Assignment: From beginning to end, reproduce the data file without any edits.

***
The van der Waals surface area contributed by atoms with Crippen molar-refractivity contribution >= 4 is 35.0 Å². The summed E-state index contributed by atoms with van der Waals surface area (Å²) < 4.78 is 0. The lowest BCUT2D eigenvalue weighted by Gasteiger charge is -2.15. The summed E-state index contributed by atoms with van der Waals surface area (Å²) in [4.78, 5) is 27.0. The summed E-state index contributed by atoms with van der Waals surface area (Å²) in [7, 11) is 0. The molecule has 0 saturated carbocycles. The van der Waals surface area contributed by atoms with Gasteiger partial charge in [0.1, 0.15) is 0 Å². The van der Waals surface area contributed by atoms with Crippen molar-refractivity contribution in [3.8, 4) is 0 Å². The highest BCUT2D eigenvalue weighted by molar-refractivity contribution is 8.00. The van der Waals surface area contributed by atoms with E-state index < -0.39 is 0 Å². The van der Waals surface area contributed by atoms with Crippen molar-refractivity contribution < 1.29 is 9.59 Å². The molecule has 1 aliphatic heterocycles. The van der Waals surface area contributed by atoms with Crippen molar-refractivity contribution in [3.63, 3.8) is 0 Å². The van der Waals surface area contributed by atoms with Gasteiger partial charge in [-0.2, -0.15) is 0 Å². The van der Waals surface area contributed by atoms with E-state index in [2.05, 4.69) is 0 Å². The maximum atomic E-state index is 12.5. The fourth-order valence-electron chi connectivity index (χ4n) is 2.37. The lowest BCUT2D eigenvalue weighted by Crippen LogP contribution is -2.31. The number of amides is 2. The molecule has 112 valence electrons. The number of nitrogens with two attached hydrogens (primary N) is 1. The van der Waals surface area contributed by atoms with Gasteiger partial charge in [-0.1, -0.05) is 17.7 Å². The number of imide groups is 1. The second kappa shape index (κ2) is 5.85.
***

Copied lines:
The van der Waals surface area contributed by atoms with Crippen molar-refractivity contribution >= 4 is 35.0 Å². The summed E-state index contributed by atoms with van der Waals surface area (Å²) < 4.78 is 0. The lowest BCUT2D eigenvalue weighted by Gasteiger charge is -2.15. The summed E-state index contributed by atoms with van der Waals surface area (Å²) in [4.78, 5) is 27.0. The summed E-state index contributed by atoms with van der Waals surface area (Å²) in [7, 11) is 0. The molecule has 0 saturated carbocycles. The van der Waals surface area contributed by atoms with Gasteiger partial charge in [0.1, 0.15) is 0 Å². The van der Waals surface area contributed by atoms with Crippen molar-refractivity contribution in [3.8, 4) is 0 Å². The highest BCUT2D eigenvalue weighted by molar-refractivity contribution is 8.00. The van der Waals surface area contributed by atoms with E-state index < -0.39 is 0 Å². The van der Waals surface area contributed by atoms with Crippen molar-refractivity contribution < 1.29 is 9.59 Å². The molecule has 1 aliphatic heterocycles. The van der Waals surface area contributed by atoms with Crippen molar-refractivity contribution in [3.63, 3.8) is 0 Å². The van der Waals surface area contributed by atoms with Gasteiger partial charge in [-0.2, -0.15) is 0 Å². The van der Waals surface area contributed by atoms with E-state index in [2.05, 4.69) is 0 Å². The maximum atomic E-state index is 12.5. The fourth-order valence-electron chi connectivity index (χ4n) is 2.37. The lowest BCUT2D eigenvalue weighted by Crippen LogP contribution is -2.31. The number of amides is 2. The molecule has 112 valence electrons. The number of nitrogens with two attached hydrogens (primary N) is 1. The van der Waals surface area contributed by atoms with Gasteiger partial charge in [-0.1, -0.05) is 17.7 Å². The number of imide groups is 1. The second kappa shape index (κ2) is 5.85.